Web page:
Today, CACOs are service members appointed by orders to make the initial notifications in person to the next of kin that there has been a death. In a few hours, CACOs must step down from their main functions – as logistics chiefs, infantry officers, data network experts, etc. – and spend the next few days, weeks and even months providing support to the families of the dead. They are supposed to help people get through heavy military bureaucracy, including arranging trips to receive the bodies of loved ones, filling out paperwork for survivor benefits, and providing updates on death investigations, between other tasks.

CACOs are essential in an institution where thousands of people die every year fights, illnesses, accidents and training mistakes. But for such essential support, CACOs need more training – and military families deserve their full dedication to their work.

At present, however, CACOs are selected from those available and of sufficient rank; apparently anyone will do.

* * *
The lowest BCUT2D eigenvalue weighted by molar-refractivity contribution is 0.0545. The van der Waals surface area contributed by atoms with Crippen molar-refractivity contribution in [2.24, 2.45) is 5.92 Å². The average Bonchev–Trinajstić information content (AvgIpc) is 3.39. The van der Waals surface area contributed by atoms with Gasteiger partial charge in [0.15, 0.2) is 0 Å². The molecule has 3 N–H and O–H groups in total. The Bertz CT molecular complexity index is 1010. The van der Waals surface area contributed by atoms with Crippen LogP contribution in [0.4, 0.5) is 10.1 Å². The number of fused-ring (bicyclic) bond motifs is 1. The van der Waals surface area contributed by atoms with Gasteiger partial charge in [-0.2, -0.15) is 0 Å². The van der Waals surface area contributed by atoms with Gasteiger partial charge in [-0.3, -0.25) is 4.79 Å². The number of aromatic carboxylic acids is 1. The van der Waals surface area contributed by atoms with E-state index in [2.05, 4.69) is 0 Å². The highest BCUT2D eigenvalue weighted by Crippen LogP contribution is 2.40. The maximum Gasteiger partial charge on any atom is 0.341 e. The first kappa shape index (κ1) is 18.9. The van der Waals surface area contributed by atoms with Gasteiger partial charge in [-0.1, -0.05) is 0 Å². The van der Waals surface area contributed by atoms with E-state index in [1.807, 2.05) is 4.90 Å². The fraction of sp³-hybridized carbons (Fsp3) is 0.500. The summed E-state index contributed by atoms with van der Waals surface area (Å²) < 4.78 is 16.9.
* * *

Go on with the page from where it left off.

Each department has different claims handling procedures, based on the guidelines of the Ministry of Defense. And while training is required to practice as a CACO, this training is just about watching videos, all of which are available for all watch.

While many report good experiences, with some claiming their CACOs will be part of the family forever, that isn’t guaranteed – and it should be.

Even this training does not always go as it should. A CACO told me, “I didn’t even take the CACO course until” he notified the next of kin, and only signed the papers after that, it’s not. a normal requirement for most Marines. He said another CEMA had to seek mental health help after his duty because he was unfortunately not prepared for the family’s traumatic reaction to death.